Sammi is extremely desirous to do well. Even though she is an extremely active individual and is considered highly distracted by other adults, I have witnessed her working through her problems and finding happiness in a Job well done. She is able to concentrate for appropriate periods of time for her age. Once when she was grasping new connections in math, I made the mistake of saying, "We are going to rewire your brain. We are going to make you really smart in math." Even though I was excited about seeing the lights come on, this statement caused her to feet some resentment and embarrassment. The statement caused too much attention directed personally in her direction and she felt self-conscious. Her response came in a self-defensive remark, "I am already smart in math."
Sammi enjoys drawing and painting. Her artwork shows good progression of cognitive skills. She will often ask Christine to help her draw or paint an animal. This has been something Christine has been happy to do for her. But once when Christine, a friend Rebecca, and Sammi were outside painting on butcher paper, Sammi took the liberty of painting on Christine's picture. This was not a picture that Sammi had asked Christine to do for her, but Christine's personal artwork. I believe that this was somewhat of an egocentric thing for Sammi to do. Because Sammi likes Christine to add to her pictures, she probably also thought that Christine would like Sammi to add to hers. Christine went up to her room and pouted.
After finding out why Christine was sad and talking to her about it, I also talked to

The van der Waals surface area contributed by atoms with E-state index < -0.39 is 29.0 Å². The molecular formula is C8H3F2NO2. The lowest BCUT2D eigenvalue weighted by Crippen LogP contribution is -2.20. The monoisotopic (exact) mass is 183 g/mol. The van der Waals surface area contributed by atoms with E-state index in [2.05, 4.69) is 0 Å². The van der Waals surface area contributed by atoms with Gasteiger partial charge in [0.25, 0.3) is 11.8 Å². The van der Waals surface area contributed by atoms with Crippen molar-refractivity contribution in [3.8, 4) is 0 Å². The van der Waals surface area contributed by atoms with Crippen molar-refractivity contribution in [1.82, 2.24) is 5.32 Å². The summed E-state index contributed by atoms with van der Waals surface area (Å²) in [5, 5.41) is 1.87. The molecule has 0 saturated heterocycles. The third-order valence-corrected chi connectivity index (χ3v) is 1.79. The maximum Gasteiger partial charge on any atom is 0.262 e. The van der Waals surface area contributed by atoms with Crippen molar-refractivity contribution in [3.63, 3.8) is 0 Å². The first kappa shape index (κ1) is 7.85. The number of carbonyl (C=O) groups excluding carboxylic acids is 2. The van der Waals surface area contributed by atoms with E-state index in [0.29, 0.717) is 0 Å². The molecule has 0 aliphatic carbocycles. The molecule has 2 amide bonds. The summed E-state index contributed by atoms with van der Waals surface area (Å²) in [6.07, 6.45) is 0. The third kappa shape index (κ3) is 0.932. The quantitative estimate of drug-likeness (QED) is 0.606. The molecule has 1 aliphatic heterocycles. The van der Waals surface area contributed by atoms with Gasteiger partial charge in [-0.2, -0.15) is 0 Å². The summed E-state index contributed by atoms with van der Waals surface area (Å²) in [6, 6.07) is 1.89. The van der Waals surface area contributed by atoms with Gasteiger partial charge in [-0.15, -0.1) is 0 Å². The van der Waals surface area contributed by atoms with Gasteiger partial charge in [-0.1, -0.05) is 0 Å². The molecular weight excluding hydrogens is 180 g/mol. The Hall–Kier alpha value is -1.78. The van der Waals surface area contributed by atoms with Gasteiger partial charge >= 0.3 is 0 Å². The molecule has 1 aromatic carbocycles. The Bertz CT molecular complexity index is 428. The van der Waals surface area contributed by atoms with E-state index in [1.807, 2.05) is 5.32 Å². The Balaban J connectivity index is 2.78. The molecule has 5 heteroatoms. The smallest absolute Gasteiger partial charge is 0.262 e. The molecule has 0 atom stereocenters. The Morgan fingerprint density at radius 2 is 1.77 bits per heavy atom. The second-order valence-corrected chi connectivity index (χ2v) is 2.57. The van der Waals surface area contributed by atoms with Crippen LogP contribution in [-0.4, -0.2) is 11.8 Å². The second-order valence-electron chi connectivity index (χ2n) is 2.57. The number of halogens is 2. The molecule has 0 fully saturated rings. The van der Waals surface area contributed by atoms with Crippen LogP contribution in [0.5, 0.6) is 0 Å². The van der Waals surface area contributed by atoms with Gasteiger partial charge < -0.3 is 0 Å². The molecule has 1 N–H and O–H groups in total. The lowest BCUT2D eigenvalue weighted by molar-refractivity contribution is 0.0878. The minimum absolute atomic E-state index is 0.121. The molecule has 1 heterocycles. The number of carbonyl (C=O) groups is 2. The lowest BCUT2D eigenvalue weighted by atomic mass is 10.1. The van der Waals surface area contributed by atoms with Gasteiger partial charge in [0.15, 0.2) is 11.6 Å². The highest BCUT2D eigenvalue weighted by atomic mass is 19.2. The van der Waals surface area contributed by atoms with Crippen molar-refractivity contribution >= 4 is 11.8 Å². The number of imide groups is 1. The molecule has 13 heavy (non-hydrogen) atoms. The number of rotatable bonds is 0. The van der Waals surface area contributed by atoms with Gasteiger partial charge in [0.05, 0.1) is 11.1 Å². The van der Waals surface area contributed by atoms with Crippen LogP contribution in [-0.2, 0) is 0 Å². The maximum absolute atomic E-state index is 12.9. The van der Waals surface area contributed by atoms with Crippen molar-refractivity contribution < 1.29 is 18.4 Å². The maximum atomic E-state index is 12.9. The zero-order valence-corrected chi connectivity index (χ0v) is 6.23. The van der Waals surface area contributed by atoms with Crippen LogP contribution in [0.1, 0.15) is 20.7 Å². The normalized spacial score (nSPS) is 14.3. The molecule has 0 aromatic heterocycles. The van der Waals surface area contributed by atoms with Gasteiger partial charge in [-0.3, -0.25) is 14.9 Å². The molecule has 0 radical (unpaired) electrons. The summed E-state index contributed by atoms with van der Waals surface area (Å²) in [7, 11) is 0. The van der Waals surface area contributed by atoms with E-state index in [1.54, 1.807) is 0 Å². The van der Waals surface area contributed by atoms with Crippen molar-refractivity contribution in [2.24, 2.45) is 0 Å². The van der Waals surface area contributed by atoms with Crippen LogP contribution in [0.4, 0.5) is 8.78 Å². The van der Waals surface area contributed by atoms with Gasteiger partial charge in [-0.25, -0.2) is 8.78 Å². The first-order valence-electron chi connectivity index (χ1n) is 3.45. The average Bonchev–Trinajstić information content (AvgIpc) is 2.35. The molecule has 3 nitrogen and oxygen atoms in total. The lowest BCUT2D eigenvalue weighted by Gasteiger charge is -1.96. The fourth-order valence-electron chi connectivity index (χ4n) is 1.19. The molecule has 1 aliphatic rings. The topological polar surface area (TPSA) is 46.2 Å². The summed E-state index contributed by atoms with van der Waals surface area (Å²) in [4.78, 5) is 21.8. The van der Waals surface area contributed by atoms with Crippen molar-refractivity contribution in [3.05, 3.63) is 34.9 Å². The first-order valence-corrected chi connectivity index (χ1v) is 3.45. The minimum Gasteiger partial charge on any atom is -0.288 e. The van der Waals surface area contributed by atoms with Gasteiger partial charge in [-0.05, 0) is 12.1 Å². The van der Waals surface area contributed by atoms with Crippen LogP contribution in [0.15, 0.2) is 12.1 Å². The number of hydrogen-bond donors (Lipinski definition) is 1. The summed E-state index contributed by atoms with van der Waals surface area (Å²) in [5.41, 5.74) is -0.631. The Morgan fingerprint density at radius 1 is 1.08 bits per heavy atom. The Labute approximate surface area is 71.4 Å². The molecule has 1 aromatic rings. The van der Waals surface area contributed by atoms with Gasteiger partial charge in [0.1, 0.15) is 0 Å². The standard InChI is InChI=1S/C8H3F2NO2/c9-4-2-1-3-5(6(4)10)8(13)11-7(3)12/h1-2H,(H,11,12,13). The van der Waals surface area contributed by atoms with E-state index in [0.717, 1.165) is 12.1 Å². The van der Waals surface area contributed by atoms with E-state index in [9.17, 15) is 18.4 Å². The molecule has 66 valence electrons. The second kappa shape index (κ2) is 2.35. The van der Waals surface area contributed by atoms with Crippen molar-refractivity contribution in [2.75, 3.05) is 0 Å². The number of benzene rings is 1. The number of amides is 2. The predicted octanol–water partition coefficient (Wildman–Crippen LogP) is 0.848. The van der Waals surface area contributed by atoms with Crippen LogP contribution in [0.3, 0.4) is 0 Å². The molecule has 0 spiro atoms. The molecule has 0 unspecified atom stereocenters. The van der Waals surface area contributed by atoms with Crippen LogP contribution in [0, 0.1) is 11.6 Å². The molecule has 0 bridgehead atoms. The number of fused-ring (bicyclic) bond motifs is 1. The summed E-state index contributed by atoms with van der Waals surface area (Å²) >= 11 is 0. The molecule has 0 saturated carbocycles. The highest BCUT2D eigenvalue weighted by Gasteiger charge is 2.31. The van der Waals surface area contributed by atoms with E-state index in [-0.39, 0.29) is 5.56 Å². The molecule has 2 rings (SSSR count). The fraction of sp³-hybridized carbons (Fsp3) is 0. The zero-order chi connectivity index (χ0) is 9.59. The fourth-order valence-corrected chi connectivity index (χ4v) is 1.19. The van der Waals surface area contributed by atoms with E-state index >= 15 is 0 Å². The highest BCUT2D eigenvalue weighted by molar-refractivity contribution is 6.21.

Sammi. I explained to Sammi that she was not in trouble, but that next time she should ask before she paints on someone else's paper. She hid at the side of the house and acted very sad. Although she is usually able to conform to emotional display rules, she has a difficult time accepting adult correction or instruction at times.
Later, when everyone was again outside painting, Sammi quietly demonstrated understanding and empathy. I have seen that because her parents show her love and understanding, she is also learning to respond to others with love and understanding. While everyone was painting a new picture, Sammi painted one especially for Christine with hearts on it. She wrote the message, "I am sorry." She was able to modify her emotions by painting the picture for Christine. Incidentally, it made Christine feel better as well.
Another time, Christine and I were visiting Sammi's mother while Sammi was still in school. Carri (her mother) had been watching Christine for me that day. Carri allowed Christine to color on a pencil by number sheet that was part of a set she had just purchased for Sammi. Christine really enjoyed working on the sheet, as the set was more age appropriate for Christine.
When Sammi arrived home, she was very angry that Christine had colored on her sheet (even though Carri had said earlier that these would be fun to do with Christine). She had an emotional meltdown and did not know how to respond. Because Christine enjoyed the sheet so much, I assured Sammi that I would purchase an identical set, and then I would replace the sheet that Christine had taken from her set.
I believe that Sammi had the right to feel ownership for her color by pencil set. But after a long day of school (and she had barely returned after being off-track), she was not able to control the intensity of her emotional outburst. She went to her bedroom and came back angry a number of times. She even picked up the pencils and in frustration was ready to scribble with them on her own face. She was out of control and upset about that as well.
I recognized that she just needed proper validation for her feelings. She wasn't just